But Jones never argued that a vote for Labour would automatically end austerity. His actual position is that austerity policies would be easier to defeat under a Labour government than the Tories. This makes sense. Whereas the Tories are politically and ideologically unified in their commitment to cuts and privatisation, the Labour Party clearly isn’t.

Notwithstanding the rebel Labour MPs we’ve seen over the last parliament who didn’t vote for cuts and benefit sanctions, the Labour Party manifesto is not the ultra-reactionary slash-fest that some on the far-left are making it out to be. It includes closing tax loopholes and cracking down on tax avoidance, investing in 200,000 new homes a year until 2020, investing in properly insulating 5 million homes, repealing the health and social care act, scrapping the bedroom tax and introducing a mansion tax. These are all Good Things.

As Jones points out, many of Labour’s progressive positions – on the bedroom tax, on the mansion tax etc. – are a result of grassroots campaigning. Organising in and outside Labour has clearly created faultlines in the party; on the one hand, Labour is pledging massive cuts, but on the other it’s campaigning on the basis of progressive policies. It’s easier to win the political argument against austerity in this context than it is to fight against a completely unified Conservative Party.

Outside of conversations on the far-left, the Labour leadership are not seen as austerity-crazed right-wingers. In fact, quite the opposite is true; Labour has come under intense media and political pressure for being too soft on the deficit. This means that – irrespective of whether Labour actually does the progressive things it says it will – a defeat for the Tories will itself be seen as a partial political defeat for austerity. People are voting Labour as they rightly see it as an alternative (albeit an alternative that isn’t radical enough in my view).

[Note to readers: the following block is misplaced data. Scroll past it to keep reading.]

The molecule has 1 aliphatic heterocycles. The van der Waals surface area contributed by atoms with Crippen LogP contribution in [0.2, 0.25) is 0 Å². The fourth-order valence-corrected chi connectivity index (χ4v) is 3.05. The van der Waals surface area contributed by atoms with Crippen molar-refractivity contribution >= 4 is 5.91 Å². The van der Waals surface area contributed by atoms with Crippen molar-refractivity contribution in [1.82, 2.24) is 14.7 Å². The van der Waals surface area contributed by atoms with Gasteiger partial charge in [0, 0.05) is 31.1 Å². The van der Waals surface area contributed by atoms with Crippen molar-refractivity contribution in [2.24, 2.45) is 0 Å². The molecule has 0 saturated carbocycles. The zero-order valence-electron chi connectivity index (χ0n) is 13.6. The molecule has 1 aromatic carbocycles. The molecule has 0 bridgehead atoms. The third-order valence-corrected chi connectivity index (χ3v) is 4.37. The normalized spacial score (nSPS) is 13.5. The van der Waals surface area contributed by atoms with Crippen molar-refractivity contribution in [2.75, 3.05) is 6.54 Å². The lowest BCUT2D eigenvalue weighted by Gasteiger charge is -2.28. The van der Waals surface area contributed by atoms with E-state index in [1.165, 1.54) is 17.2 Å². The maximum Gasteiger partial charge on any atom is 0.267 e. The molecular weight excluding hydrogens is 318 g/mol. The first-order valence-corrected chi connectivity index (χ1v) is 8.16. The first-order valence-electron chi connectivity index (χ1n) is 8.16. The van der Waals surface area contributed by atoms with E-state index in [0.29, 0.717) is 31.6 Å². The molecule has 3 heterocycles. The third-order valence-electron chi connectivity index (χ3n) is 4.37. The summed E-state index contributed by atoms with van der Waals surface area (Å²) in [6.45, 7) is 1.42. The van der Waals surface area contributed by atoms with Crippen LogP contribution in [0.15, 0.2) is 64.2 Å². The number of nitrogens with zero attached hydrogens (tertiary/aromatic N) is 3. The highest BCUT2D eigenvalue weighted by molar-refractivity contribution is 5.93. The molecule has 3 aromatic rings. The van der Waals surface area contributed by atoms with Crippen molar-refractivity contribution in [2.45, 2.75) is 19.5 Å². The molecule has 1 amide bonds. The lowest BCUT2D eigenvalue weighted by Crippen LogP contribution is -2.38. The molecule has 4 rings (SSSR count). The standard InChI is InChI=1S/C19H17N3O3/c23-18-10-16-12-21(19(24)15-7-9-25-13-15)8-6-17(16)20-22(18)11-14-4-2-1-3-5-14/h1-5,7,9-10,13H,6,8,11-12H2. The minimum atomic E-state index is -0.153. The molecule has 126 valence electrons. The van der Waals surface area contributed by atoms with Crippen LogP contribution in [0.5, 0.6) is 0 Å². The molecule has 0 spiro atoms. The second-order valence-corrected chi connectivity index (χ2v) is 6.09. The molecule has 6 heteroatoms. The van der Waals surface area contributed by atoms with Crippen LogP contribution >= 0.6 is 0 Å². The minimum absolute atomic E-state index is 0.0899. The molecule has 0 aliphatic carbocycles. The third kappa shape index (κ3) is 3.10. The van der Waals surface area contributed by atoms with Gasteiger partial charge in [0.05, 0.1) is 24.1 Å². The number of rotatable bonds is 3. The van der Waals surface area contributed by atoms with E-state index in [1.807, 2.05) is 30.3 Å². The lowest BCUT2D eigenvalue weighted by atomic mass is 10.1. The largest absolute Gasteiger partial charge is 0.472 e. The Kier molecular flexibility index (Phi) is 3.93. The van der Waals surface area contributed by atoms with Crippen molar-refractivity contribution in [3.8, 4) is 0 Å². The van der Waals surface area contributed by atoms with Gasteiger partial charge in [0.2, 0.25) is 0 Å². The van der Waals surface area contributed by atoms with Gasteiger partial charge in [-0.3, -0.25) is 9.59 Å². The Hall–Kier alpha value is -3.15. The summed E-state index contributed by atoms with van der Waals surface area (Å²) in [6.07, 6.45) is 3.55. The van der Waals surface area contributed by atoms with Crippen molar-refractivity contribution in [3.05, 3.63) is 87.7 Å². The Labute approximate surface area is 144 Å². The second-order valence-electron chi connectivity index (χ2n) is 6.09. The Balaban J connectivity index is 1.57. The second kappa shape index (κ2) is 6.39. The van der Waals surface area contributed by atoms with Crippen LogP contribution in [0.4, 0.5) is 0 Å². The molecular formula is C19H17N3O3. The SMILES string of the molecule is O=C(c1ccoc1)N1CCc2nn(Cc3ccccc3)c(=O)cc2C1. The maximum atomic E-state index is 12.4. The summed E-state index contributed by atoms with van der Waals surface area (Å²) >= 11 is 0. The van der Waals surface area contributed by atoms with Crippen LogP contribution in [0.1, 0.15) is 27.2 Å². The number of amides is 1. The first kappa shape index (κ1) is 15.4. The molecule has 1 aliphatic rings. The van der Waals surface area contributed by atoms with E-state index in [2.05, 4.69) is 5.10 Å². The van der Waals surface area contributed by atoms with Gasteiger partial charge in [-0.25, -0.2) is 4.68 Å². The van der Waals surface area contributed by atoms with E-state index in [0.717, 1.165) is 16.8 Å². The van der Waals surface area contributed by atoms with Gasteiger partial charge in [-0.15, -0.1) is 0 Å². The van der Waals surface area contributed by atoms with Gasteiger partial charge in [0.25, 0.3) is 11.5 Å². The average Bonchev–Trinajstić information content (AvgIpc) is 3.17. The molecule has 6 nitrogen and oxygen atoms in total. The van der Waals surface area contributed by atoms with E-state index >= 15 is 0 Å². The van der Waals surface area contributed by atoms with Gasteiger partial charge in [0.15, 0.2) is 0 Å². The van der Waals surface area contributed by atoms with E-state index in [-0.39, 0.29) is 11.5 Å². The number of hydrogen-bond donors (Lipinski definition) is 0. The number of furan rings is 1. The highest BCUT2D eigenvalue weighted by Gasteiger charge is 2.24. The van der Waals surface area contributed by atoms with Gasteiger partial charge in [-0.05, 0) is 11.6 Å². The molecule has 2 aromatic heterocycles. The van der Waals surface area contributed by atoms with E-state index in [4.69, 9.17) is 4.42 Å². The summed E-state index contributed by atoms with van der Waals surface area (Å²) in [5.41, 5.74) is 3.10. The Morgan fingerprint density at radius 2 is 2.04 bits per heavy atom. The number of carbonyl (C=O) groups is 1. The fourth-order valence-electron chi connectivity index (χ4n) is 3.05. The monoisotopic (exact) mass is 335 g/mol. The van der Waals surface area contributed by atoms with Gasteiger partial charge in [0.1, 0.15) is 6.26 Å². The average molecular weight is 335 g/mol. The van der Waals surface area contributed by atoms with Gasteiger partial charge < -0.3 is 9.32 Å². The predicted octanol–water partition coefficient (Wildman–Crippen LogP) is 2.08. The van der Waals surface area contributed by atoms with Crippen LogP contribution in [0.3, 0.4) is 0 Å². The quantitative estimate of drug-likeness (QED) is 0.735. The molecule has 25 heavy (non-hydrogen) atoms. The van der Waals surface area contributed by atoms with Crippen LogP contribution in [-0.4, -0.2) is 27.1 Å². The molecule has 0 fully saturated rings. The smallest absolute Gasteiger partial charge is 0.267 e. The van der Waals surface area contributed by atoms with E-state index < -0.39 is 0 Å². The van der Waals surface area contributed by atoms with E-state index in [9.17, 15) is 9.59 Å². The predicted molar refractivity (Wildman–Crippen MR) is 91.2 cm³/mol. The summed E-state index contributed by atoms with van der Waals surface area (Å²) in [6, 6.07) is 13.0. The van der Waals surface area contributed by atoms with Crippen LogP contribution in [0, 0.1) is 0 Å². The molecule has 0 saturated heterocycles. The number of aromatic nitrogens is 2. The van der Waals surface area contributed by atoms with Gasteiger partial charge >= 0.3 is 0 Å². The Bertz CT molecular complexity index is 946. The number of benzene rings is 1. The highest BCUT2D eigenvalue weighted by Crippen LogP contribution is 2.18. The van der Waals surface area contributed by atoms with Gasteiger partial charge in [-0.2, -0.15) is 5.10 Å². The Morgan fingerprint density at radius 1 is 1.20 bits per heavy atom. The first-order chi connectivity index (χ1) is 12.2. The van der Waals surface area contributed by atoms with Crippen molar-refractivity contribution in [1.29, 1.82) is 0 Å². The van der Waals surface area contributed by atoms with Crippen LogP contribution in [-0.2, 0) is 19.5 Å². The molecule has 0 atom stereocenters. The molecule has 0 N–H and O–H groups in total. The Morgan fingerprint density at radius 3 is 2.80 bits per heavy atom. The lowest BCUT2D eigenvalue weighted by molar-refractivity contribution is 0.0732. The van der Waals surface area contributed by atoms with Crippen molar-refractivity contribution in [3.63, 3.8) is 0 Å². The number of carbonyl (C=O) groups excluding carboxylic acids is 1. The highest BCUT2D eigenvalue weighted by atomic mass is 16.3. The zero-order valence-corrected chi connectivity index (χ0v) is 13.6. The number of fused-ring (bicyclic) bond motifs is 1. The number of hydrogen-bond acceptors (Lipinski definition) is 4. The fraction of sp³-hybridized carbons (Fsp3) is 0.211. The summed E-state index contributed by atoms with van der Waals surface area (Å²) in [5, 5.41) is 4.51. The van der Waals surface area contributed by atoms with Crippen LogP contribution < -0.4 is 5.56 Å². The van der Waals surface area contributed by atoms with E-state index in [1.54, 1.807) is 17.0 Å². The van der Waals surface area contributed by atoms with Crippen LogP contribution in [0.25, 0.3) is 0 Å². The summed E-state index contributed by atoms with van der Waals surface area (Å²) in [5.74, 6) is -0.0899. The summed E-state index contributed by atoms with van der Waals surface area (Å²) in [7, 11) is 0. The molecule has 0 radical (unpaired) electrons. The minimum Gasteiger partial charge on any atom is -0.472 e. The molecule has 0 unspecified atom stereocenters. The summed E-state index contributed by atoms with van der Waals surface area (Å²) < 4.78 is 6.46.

Of course, the opposite is also true. The left will not gain from a Labour defeat; the pendulum within the party will swing to the right, which will create a clear political consensus for more cuts. This will make the job of anti-austerity activists even harder. Forcing U-turns is harder than ensuring parties keep their promises (and just ask the Liberal Democrats what happens when you don’t keep your promises).

One of the stranger criticisms of Jones’s piece is that he reduces political campaigning to lobbying the Labour Party. Here’s an example:

‘The most obvious problem with the above [the writer had previously quoted Jones] is that it effectively reduces all organising and campaigning down to shifting Labour’s position on any number of issues. At the conclusion of the article, Jones goes further by suggesting that all of our “campaigns and struggles […] would, under Toryism, be doomed.’

But reduced from what, exactly? It’s as much to my dismay as it is to the writer’s, but the masses are not rising up in glorious revolution. Short of ‘shifting’ the position of the Labour party – or whoever the government is – what else is there? The next thing up from that is bringing the government down and replacing it with something better, but – speaking as someone who has done the hard graft of standing in the street talking to people about austerity and organising public meetings and demonstrations – that’s a pipedream. Given that the writer of this piece doesn’t think forcing a government U-turn or holding a Labour government to its promises is a sign of success, it would be useful if they defined exactly what was.

Of course, these article usually imply that success looks something like ‘a mass militant working class movement against the cuts’ but usually this comes at the end of the article and, frustratingly, the author often gives no indication of how to build such a thing (honestly, next time you see a lefty article, before you begin to read it just check the final or penultimate paragraph for words like these. If you find them, run away).

We do need a mass movement against the cuts, and everyone on the left agrees we do. What we don’t need is people repeating that fact as an empty slogan. What’s good about Jones’s article is that he’s offering some indication of what the next steps are in building a succesful movement against austerity, and one of those steps is electing a Labour government. In itself it won’t defeat austerity, and it certainly won’t usher in a social revolution, but it will turn the odds more in our favour. Surely that’s a reason to vote Labour.